James Blachly did his best impression of Freddie Mercury on Saturday night, bounding onto the stage, flinging his arms wide and bellowing, “Hello, Johnstown!” to the ceiling.

The 1,400 people who had crowded into a cavernous mill and one-night-only concert hall at JWF Industries responded enthusiastically to the Johnstown Symphony Orchestra’s high-energy music director, cheering and whistling as if they were hearing the late, great Queen frontman himself.

“Are you ready for a great night?” Blachly shouted into the microphone, to deafening applause. “Are you ready for the music of Queen?”

He thanked Bill Polacek, president and CEO of JWF Industries, on behalf of the orchestra for “going all-in on this concert and transforming JWF into a sold-out concert hall.”

Melissa Komar, executive director of the Johnstown Redevelopment Authority, then took the microphone and delivered a few brief remarks on the revitalization of the industrial buildings lining Johnstown’s Iron Street, including Saturday’s concert venue.

And then the show – “The Johnstown Symphony Orchestra Presents the Music of Queen,” the 2019 edition of the orchestra’s series of “mill concerts” and the latest effort by the orchestra’s leaders to “bring the symphony to the heart of the city,” as Blachly put it – was on.

Tribute band Jeans n’ Classics, which accompanied the orchestra, had the crowd nodding along or tapping their feet to the beat halfway through the opening song, “One Vision.” Frontman Michael Shotton worked hard to get the crowd involved, whether they were snapping along to “A Kind of Magic” or clapping on the right beats during the chorus of “Radio Ga Ga.”

By the time the band launched into “Crazy Little Thing Called Love,” the fifth song on their setlist, they had crowd members, such as Johnstown resident and Queen fan Terri Schenfeld, jumping up out of their seats and dancing along to the music – and the energy only increased from there, as hundreds of people shouted along to the familiar chorus of “Another One Bites the Dust.”

“I’m enjoying it very much,” Schenfeld said during the concert’s intermission.

Jessica Satava, who is in her second month as the orchestra’s executive director, said before the show that the turnout for the concert was “overwhelming.”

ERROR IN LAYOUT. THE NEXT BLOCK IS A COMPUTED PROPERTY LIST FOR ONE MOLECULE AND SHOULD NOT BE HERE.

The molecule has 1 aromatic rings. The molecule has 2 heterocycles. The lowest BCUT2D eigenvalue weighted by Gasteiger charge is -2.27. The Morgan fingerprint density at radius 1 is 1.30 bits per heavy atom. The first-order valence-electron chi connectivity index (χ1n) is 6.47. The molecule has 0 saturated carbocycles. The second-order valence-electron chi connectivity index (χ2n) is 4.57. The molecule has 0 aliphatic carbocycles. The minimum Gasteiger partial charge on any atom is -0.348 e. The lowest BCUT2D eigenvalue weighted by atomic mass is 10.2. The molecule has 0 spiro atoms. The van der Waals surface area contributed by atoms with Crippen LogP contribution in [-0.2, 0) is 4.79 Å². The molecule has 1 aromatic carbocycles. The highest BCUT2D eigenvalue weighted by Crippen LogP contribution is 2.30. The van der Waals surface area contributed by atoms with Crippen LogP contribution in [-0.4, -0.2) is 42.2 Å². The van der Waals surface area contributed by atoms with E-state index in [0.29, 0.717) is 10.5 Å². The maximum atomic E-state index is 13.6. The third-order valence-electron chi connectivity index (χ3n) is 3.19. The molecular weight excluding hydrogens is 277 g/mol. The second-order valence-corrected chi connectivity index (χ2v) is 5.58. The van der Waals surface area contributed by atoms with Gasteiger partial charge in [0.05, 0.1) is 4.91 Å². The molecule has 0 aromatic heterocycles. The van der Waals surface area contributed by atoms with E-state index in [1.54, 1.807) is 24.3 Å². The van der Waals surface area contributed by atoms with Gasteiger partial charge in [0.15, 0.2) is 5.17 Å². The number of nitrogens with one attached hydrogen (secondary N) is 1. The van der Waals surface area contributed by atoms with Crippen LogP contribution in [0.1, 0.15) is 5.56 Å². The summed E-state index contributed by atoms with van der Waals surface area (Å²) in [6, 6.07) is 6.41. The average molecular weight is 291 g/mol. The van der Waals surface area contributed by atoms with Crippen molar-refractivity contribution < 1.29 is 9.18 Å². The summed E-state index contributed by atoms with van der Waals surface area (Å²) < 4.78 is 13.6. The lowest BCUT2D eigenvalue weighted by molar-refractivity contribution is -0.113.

“We sold out two weeks ago,” she said. “Everyone kept telling me, ‘Johnstown’s a last-minute town. You won’t sell anything until the last second,’ but it was crazy, the response. People are clearly really responding to the idea of having the orchestra playing in the city, in a historic space that’s been redeveloped.”

She framed Saturday’s show as the natural evolution of a series of mill concerts that began in 2017 when the orchestra played a wildly popular concert to a standing-room-only crowd at the then-vacant former Bethlehem Steel machine shop on Iron Street.

“Every time I talk to someone in Johnstown who has any memory of the symphony whatsoever,” she said, “they say, ‘That first mill concert was the night to remember.’ ”

From there, she said, it “was a natural choice to move into one of the steel mills that had been redeveloped, like GapVax,” she said, referring to the Moxham-based manufacturer of vacuum trucks that played host to the orchestra’s 2018 mill concert.

Saturday night’s concert, the third in the series, was also held in a former steel mill – the former 8-inch mill of Bethlehem Steel, now an active part of JWF Industries’ complex at 84 Iron Street.

“Bill Polacek and James (Blachly) are big idea guys,” Satava said. “They got together and started talking, and James said, ‘Could we do something at JWF in the old 8-inch mill?’ That’s how it all started. James has such a vision to bring the symphony to the city – and specifically to the old steel mills because they have such a powerful presence in people’s lives in Johnstown.”

As if to confirm Satava’s observation, just before the intermission, Blachly turned to face the crowd and asked anyone who had a family member who worked in one of Johnstown’s steel mills to stand up – and then noted that, from the stage, it looked to him like just about everyone in the room had stood.

Jeans n’ Classics and the Johnstown Symphony Orchestra were joined during the second half of the concert by a chorus made up of select students of several local high school music departments – Conemaugh Township, Richland and Bishop McCort Catholic – and of members of the University of Pittsburgh at Johnstown chorus and the Johnstown Symphony Chorus.

The concert was supported by a grant from the Sunnehanna Amateur Foundation and by Johnstown’s Vision 2025 initiative.

Mark Pesto is a reporter for The Tribune-Democrat. Follow him on Twitter at @MarkPesto.

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